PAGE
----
Public Relations has been hampered by the measurability factor and for years industry experts have been engaged in evolving ways to measure the impact of PR campaigns through data. But the question is – can creativity be measured?
“In the era of modern management, we are in the business of accountability. The role of PR impacts reputations and hence it impacts bottomlines,” said Paresh Chaudhary, Founder President, IFCC.
According to Shweta Shukla, Associate Director and Head of External Relations, P&G, measuring the impact of PR had been a long drawn battle. She listed three factors in measuring the impact of PR – PR worth, which was in the short-term and based on campaign-to-campaign. The next factor was the marketing mix model, which Shukla called a medium-term factor that involved assessing RoIs of different elements in the marketing mix. The third factor was the impact of PR on the equity of brands, which was a long-term step.
Here, Shukla cited two examples from P&G’s brand portfolio – Gillette: Salute the Soldier and the Shiksha campaign. Shukla elaborated, “The ‘Gillette: Salute the Soldier’ campaign was based on the premise that most people had the highest regards for soldiers and associating Gillette brand with soldiers generated a positive image for the brand.” Continuing further, she said, “With this PR campaign, $2.4 million worth of coverage was generated. Brand equity went up by 15 per cent, while 41 million social media impressions were registered on Facebook and Twitter. It culminated in sales growing by 500 per cent.”
Elaborating on Shiksha, P&G’s signature CSR programme, which is now in its seventh year, Shukla said that in terms of PR worth, over $2 million worth of free media was generated in the last two years alone. Purchase intent went up by 21 per cent, while in terms of impact on cause, over three lakh children were receiving education as part of the Shiksha programme, she added.
Factors in measuring RoI
Veena Gidwani, CEO, Madison PR, stressed that there was need to make resources work harder. She noted that today, PR had moved to a more qualitative role. Listing the advantages of PR, she added that PR can help generate buzz and awareness, engage with consumers and change their perceptions, as well as bring about a behavioural change.”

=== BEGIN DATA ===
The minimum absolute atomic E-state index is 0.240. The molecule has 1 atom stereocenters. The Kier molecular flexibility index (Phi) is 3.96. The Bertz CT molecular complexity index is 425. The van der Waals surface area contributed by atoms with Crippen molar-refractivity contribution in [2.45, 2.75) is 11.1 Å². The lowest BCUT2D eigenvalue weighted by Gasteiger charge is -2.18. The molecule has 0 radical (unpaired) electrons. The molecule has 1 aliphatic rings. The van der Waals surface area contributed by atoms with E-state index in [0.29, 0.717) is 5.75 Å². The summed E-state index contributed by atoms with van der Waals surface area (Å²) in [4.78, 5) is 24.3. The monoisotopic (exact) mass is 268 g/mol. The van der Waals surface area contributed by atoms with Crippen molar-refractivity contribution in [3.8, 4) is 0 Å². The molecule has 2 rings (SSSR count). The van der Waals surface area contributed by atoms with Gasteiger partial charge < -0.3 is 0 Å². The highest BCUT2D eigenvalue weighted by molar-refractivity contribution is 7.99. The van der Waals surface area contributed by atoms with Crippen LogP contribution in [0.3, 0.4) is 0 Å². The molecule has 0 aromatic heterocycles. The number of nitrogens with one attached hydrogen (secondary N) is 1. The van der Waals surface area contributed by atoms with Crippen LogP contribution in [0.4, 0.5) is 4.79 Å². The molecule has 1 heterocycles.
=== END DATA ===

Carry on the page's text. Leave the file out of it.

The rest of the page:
Speaking further, she said that PR was one of the disciplines that today gave the best RoIs. According to Gidwani, “There are four Cs to measure this RoI – Connect, Context, Consumers and Cost.”
Sharif Rangnekar, Director and CEO, Integral PR, added here that while measuring RoI of PR, it was important to consider PR as part of the marketing mix and not be seen in isolation. “It is good to have a more comprehensive research done. Today, PR has gone way ahead of media relations. PR professionals provide multiple touch-points to clients to reach out to consumers, which bring in a lot more value,” he noted.
Shukla listed a few best practices that need to be embraced by the PR industry:
• Factor in quality of PR worth
• Measure impact of PR on social media
• Measure word of mouth
• Standardise measurements for the industry
• Business impact measures need to be consistent with the marketing mix
In her wish-list, Gidwani said, “We would like to see PR budgets go up. We are becoming more qualitative in our approach and PR agencies’ role has expanded vastly.”
Providing a different perspective, Dr Arvind Lal, MD, Dr Lal Pathlabs spoke about India’s healthcare sector and how the country lagged behind in it. “India is becoming the diabetes capital and there are growing cases of cancer too. Preventive checks are needed today as cost of healthcare is very high,” said Dr Lal.
He raised the issue of whether PR could create awareness amongst people on how to prevent diseases. He said that an economically viable India will be led by its healthy citizens.
Paresh Chaudhary, Sharif Rangnekar, Shweta Shukla, Veena Gidwani, Dr Arvind Lal were speaking on the topic ‘Calculating Communications RoI’ at the India PR and Corporate Communications Conference 2012.
The Conference was presented by Adfactors Public Relations. SAIL was the co-sponsor, while Yakult was the official health drink partner.